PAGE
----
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Portrait of Stanley Greene, Paris, 1994 © Bernard Plossu
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To mark the centenary of Irving Penn’s birth, The Metropolitan Museum of Art has open its doors in April to a major exhibition celebrating one of the foremost photographers of our time. With more than 200 prints on display (the majority a recent gift to the museum from The Irving Penn Foundation), the retrospective is the most substantial to date and explores every period in Penn’s prolific 70-year long career. From New York the exhibition will then travel internationally with a first stop at the Grand Palais in Paris in September.

The publication of the accompanying book Irving Penn: Centennial is an occasion in itself. Not only does it feature the largest selection of Penn photographs ever compiled, including works that have never been published, it also provides essays with a fresh intellectual understanding of the deeply private artist and the human being behind the masterful photographs. The book and exhibition are created and co-organized by Maria Morris Hambourg, who founded the Met’s Department of Photographs in 1992 and knew Penn personally, and Jeff L. Rosenheim, the department’s current Curator in Charge.

The two curators were asked to select three images each from the exhibition and reflect upon them with Luncheon magazine’s editor in chief and creative director Thomas Persson. The interviews here provide fascinating insight into the artistic creation and circumstances in which these photographs were made. From Marlene Dietrich to a tribesman in New Guinea; a female nude and a still life for Vogue; a fishmonger in London and two cigarette butts – Penn’s wide-ranging subjects were all part of his worldly narrative and, as they are observed within these pages, his profound talent for storytelling.

Today, we present the second part of this series with words on Tribesman with nose disc, New Guinea, 1970.


Thomas Persson: This image is so close-up it is as if we are looking right into his soul. I wonder if Penn’s series of portraits of the indigenous people from New Guinea were part of a search for human nature in its original version, so to speak?

Jeff L. Rosenheim: Perhaps but it’s really not any closer than his portrait of Picasso, which was made years earlier, or the picture of Colette. All have unbelievable visual power because of our physical proximity to their faces. We are closer than we normally are to the people we know best in life… closer than we even get to ourselves in a mirror. I have been looking at this man from New Guinea for a long time and I think about his ability to see himself through the camera’s lens. Looking at photographs of people from the non-western world remains a much-debated political subject. I was a bit too young to be fully aware of the international world in the 1960s, but I did witness the profound role that media played in the national discussion during the American Civil Rights movement and in the light to end the war in Vietnam. I believe that part of Penn’s and the magazine’s idea of publishing these portraits of world citizens was an awareness that modern globalism had begun. For decades, the U.S. had generally been rather isolationist and Penn’s pictures from Morocco to New Guinea were a revelation to many Americans. Moreover, the photographs explored basic questions about the ethical role of the camera in our society. Those were fair questions to ask then, and today.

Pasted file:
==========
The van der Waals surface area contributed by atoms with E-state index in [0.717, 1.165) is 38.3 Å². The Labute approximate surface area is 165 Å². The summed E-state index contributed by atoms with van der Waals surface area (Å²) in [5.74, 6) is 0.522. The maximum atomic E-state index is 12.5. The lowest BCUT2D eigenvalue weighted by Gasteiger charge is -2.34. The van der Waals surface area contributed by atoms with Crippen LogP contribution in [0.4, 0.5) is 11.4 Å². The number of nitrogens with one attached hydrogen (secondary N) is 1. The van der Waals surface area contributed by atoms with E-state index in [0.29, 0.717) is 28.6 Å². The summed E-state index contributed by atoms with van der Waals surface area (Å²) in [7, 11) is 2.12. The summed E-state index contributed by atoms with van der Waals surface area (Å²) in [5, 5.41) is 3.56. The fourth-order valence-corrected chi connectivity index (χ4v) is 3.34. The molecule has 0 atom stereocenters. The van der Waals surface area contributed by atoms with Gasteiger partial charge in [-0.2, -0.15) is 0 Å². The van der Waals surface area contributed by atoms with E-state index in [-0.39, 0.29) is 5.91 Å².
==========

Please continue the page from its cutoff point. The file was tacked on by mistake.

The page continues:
Thomas Persson: Penn’s ethnographic photographs started in Cuzco, Peru already in 1948…

Jeff L. Rosenheim: Yes, and I think that is the connection that he makes in his 1974 book Worlds in a Small Room. Such a lovely title. Worlds in a Small Room begins with Cuzco and continues through all the different end- of the year Vogue portrait projects. It ends with Morocco. Basically, it’s a metaphor. Worlds in a Small Room is the camera, the box, the ambulant studio. Penn had complete faith that if he could bring someone into his studio — in the city, or in a field tent — whether T.S. Eliot or the New Guinea man with the nose disc — something magical could happen. And it did. The photographs then would be about two people coming together, breathing the same air. From that connection, a picture would emerge out of that room, out of the box. I am interested in this idea that a fashion model from Paris, London, or New York is as elemental, clothed or unclothed, is just as revealed or still hidden, as this tribesman. I don’t believe he is more authentic than Lisa Fonssagrives wearing a Rochas mermaid dress, or less. I don’t rank them. The tribesman, like Lisa, is a participant in a wordless performance with Penn. He addresses the camera, and what he wears is just one part of the performance.

Thomas Persson: And through his choice of subjects he bridges that disconnect.



Thomas Persson is the editor in chief and creative director of Luncheon. Jeff L. Rosenheim is the Curator in Charge at the Metropolitan Museum, in New York.


Irving Penn : Centennial
April 24 to July 30, 2017
The Met, Gallery 199
1000 5th Ave
New York, NY 10028

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To mark the centenary of Irving Penn’s birth, The Metropolitan Museum of Art has open its doors in April to a major exhibition celebrating one of the foremost photographers of our time. With more than 200 prints on display (the majority a recent gift to the museum from The Irvi...